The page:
*The following represents Thesis #3 from our forthcoming book (March 2012): Evangelical Calvinism: Essays Resourcing the Continuing Reformation of the Church. Princeton Theological Monograph Series. Eds. Myk Habets and Robert Grow. Foreword by Alasdair Heron. Eugene, OR.: Pickwick Publications. There are a total of 15 Theses in this particular chapter (which happens to be chapter 15 in the book); and they have been co-written by Dr. Myk Habets and myself — some of them represent more of one us (as author) than the other, and some reflect more of a good blend between the both of us. To read more about how I am going to unfold some of these here at the blog, click here. The formatting in the post has all the markings required by the publisher for their type-setting process; I am too lazy to remove those for the blog. We look forward to your feedback! Here is Thesis #1 and Thesis #2 if you missed them.
There is one covenant of grace.
According to Evangelical Calvinism there is one covenant of grace, in contrast to two or more Divine covenants variously propounded by Classical Calvinism. Following Calvin, the Scots Confession of 1560 clearly teaches the unity of Scripture based around the idea of one covenant between God and humanity. It is when the covenant idea moved from being an organizing principle of Scripture to a theological principle of a system that what we now know as Federal Theology came into being. Within such a scholastic federal system the one covenant found within Scripture is now amplified to three covenants expounded in systematic fashion: the pactum salutis or “covenant of redemption,” the “covenant of works,” and the “covenant of grace.”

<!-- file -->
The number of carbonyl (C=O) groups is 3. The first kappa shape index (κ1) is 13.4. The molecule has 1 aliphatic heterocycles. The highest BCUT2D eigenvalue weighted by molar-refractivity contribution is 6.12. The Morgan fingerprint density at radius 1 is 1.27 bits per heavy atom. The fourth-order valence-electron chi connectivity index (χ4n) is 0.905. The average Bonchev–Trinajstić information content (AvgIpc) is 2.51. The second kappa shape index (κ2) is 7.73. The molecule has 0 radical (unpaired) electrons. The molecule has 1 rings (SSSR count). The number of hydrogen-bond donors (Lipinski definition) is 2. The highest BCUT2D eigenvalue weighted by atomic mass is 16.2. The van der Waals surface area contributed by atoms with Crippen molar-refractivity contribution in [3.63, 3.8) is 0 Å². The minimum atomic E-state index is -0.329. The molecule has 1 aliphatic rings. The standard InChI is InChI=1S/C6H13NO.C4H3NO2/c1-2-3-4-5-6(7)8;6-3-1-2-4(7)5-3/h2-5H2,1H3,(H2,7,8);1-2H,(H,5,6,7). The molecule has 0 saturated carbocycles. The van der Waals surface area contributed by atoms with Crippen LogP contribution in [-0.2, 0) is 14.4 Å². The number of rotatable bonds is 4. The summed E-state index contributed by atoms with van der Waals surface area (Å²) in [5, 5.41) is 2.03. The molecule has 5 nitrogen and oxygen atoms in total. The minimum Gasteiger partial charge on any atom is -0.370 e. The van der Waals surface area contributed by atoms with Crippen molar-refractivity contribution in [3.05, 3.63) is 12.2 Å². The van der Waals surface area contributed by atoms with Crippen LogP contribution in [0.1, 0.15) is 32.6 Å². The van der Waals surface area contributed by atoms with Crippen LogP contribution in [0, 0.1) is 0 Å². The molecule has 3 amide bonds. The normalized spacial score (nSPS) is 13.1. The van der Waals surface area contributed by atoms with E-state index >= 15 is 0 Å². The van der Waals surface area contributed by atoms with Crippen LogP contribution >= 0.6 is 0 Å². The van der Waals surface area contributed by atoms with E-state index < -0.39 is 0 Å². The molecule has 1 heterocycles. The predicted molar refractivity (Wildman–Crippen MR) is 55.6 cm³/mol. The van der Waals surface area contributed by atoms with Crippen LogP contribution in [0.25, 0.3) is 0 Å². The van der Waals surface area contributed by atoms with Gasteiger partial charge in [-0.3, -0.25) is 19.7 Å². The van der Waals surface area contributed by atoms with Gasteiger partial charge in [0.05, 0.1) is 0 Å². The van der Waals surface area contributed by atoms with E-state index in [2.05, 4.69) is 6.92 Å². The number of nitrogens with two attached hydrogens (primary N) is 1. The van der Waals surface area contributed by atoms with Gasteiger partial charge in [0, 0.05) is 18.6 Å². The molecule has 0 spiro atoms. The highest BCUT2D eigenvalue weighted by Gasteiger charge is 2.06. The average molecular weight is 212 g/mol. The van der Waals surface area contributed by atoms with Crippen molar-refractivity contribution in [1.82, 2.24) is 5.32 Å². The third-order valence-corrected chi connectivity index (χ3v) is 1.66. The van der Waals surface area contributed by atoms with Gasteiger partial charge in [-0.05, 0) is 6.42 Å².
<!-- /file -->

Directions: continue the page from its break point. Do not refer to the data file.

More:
As I. John Hesselink stated in the Cambridge Companion to John Calvin: [EXT]Reformed theology has often been described as covenantal theology, and rightly so. However, it is Heinrich Bullinger, not Calvin, who first emphasized the role of the covenant. Nevertheless, Calvin gave classical form to the doctrine of one covenant of grace, in contrast to the later Reformed notion of the covenant of works and the covenant of grace. The covenant takes several forms…but the basic covenant promise is one: ‘I will be your God and you shall be my people’ – and the substance of all the covenants is Jesus Christ.[/EXT] Evangelical Calvinism thus rejects the theology of two or three separate covenants in Scripture because we believe that it artificially collapses the tension of God’s personal work in Christ into a schematized system that does not honor the radical and dynamic personalist disclosure of God’s redemptive history as mediated penultimately through Israel; and ultimately, in and through Christ. As a corollary, the emphasis on “one divine decree” flows from the fact that God is one; in accord with this, we should expect that God’s gracious activity towards us is consonant with who he is as the One and only living God (as per thesis 1).
For an introductory work on the Reformed understanding of the covenants see Horton, God of Promise: Introducing Covenant Theology.
 Hesselink, “Calvin’s Theology,” 85-86.
 See further in chapters 4 and 7 earlier in the volume.